4 biomedical researchers join UT Health Northeast as part of cellular, molecular biologist's team
Tyler, Texas (UT Health Northeast) — Four biomedical researchers join UT Health Northeast as part of internationally respected cellular and molecular biologist’s team
Four members of the research team of internationally known scientist Mitsuo Ikebe, Ph.D., recently joined UT Health Northeast. Dr. Ikebe is the new chair of the Department of Cellular and Molecular Biology at UT Health.
The researchers are Toshio Kitazawa, Ph.D.; Satoshi Komatsu, Ph.D.; Osamu Sato, Ph.D., and Tsuyoshi Sakai, Ph.D. All worked with Dr. Ikebe before he came to UT Health, when he was with the University of Massachusetts Medical School (UMMS) in Worcester, Mass.
Dr. Ikebe’s team studies cell motility, the ability of a cell and its components to move when stimulated by something outside the cell. This cutting-edge research can be applied to a broad range of medical problems, such as how cancer cells move, how inflammatory cells invade injured tissue, and how these tissues repair themselves.
Before joining UT Health as an assistant professor of cellular and molecular biology, Dr. Kitazawa was a senior scientist with the Boston Biomedical Research Institute in Watertown, Mass. He also was an associate professor of physiology at Georgetown University in Washington, D.C.
Since 1993, Dr. Kitazawa has received more than $6.5 million in grants from the National Institutes of Health (NIH), the gold standard in biomedical research funding. He has served as a reviewer on numerous prestigious academic journals, including the Proceedings of the National Academy of Sciences and the Journal of Physiology.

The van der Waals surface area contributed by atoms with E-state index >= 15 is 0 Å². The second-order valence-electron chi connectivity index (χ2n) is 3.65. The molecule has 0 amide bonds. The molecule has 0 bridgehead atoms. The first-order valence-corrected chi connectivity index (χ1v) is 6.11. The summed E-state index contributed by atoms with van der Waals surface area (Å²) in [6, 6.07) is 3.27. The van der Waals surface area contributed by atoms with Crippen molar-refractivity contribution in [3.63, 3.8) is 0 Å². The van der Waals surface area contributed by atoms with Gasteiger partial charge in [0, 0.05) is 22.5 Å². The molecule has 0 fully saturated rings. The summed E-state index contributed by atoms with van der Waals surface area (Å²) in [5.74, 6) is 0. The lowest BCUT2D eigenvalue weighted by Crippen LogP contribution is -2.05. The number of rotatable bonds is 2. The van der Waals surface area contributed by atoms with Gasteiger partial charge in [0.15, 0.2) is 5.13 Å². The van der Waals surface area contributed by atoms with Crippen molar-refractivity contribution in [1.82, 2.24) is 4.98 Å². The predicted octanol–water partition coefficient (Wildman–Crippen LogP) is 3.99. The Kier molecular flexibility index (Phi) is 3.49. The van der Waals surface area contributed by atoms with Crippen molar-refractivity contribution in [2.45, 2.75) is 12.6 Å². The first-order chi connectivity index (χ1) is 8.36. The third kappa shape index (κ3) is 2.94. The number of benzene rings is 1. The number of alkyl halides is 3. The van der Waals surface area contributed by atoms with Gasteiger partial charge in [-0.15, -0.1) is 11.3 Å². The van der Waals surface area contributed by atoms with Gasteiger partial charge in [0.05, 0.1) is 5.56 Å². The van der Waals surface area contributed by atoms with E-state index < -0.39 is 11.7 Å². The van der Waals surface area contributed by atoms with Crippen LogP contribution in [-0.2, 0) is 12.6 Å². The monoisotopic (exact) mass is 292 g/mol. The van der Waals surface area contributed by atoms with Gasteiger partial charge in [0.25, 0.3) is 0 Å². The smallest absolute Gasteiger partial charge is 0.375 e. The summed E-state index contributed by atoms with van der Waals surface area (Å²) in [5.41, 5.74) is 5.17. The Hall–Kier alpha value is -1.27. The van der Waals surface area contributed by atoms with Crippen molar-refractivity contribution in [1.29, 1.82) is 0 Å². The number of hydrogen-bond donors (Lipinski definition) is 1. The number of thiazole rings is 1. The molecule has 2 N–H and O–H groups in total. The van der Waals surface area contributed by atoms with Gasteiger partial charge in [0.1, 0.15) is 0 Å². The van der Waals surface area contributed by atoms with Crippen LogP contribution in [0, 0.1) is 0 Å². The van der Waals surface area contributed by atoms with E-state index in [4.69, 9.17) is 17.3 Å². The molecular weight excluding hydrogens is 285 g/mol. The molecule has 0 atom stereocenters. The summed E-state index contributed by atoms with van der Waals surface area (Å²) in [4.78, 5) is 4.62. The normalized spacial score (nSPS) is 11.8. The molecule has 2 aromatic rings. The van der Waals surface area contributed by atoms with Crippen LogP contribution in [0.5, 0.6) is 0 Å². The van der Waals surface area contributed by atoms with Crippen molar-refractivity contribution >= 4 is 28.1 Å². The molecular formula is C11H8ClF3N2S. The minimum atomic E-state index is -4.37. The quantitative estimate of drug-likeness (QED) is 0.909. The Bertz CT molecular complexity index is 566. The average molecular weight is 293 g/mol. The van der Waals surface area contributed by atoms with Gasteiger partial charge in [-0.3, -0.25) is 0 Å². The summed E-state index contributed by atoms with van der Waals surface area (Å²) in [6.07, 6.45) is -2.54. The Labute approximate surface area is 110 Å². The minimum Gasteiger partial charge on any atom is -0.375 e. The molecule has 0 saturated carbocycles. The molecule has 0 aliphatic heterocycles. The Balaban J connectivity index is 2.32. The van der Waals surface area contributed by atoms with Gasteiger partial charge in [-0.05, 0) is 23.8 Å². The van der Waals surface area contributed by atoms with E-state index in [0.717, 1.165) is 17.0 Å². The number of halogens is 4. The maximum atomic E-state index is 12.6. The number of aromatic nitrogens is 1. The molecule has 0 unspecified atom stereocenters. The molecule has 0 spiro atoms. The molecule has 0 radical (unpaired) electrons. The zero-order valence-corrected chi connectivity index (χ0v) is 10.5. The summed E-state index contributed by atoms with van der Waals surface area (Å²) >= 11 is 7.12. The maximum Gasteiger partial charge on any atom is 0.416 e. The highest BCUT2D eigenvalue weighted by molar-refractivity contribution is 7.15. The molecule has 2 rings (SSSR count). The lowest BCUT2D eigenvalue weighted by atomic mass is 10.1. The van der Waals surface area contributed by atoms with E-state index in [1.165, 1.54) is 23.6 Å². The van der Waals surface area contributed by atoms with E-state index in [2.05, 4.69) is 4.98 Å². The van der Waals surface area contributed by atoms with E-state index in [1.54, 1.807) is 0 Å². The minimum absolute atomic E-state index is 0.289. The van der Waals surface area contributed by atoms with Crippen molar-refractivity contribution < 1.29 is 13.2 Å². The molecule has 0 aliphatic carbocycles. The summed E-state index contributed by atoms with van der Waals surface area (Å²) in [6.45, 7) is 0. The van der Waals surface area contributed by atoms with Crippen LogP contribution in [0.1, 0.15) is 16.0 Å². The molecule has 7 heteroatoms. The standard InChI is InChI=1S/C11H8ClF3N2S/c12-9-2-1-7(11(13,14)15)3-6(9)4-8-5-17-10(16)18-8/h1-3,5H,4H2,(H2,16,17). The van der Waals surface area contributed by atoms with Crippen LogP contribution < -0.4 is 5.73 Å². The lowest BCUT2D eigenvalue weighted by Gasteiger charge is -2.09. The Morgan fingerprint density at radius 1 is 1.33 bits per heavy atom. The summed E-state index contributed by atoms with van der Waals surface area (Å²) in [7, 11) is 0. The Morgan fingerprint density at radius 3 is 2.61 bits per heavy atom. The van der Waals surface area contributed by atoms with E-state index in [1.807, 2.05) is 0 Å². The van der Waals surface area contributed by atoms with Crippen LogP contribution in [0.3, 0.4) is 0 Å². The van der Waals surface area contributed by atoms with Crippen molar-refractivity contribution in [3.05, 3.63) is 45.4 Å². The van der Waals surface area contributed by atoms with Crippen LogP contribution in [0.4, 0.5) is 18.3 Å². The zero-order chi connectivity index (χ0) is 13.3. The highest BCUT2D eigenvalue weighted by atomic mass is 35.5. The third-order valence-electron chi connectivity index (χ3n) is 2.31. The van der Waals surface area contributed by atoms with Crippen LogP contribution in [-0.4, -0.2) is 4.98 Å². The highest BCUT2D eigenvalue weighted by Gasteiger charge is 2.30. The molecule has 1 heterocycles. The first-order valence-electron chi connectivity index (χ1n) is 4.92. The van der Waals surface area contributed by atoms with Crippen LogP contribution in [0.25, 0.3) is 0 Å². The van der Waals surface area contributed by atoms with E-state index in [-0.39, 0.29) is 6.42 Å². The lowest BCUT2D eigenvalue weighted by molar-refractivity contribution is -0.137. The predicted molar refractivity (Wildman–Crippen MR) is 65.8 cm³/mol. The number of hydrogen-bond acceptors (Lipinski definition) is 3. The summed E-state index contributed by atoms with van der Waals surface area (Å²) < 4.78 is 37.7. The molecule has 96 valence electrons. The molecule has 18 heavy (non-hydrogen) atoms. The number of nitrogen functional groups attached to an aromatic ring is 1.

He received his Ph.D. from the University of Tokyo in Japan in pharmacology, the branch of medicine and biology that studies how drugs work in the body. He has a master’s degree in biophysics from Waseda University School of Science and Engineering in Tokyo.
Dr. Komatsu, an assistant professor of cellular and molecular biology, comes to UT Health from UMMS, where he had served as a research assistant professor in the Department of Microbiology and Physiological Systems. He also was a research assistant professor and research instructor in the UMMS Department of Physiology.
His research into how and why cells move has been supported by grants from the NIH and the American Heart Association (AHA).
Dr. Komatsu received his Ph.D. in biological science from Hiroshima University in Higashihiroshima and Hiroshima, Japan. Dr. Komatsu completed a postdoctoral research fellowship in the UMMS Department of Physiology.
Dr. Sato, a research assistant professor of cellular and molecular biology, has a Ph.D. in pharmacology from the Juntendo University School of Medicine in Tokyo.
He completed three postdoctoral fellowships under Dr. Ikebe’s direction in the UMMS Department of Physiology. In addition, he was an instructor in the UMMS Department of Physiology and its Department of Microbiology and Physiological Systems.
Dr. Sakai, an instructor of cellular and molecular biology, has a Ph.D. in bioengineering from Soka University School of Engineering in Tokyo. He was awarded an AHA post-doctoral fellowship. He was a research associate in the UMMS Department of Physiology and its Department of Microbiology and Physiological Systems.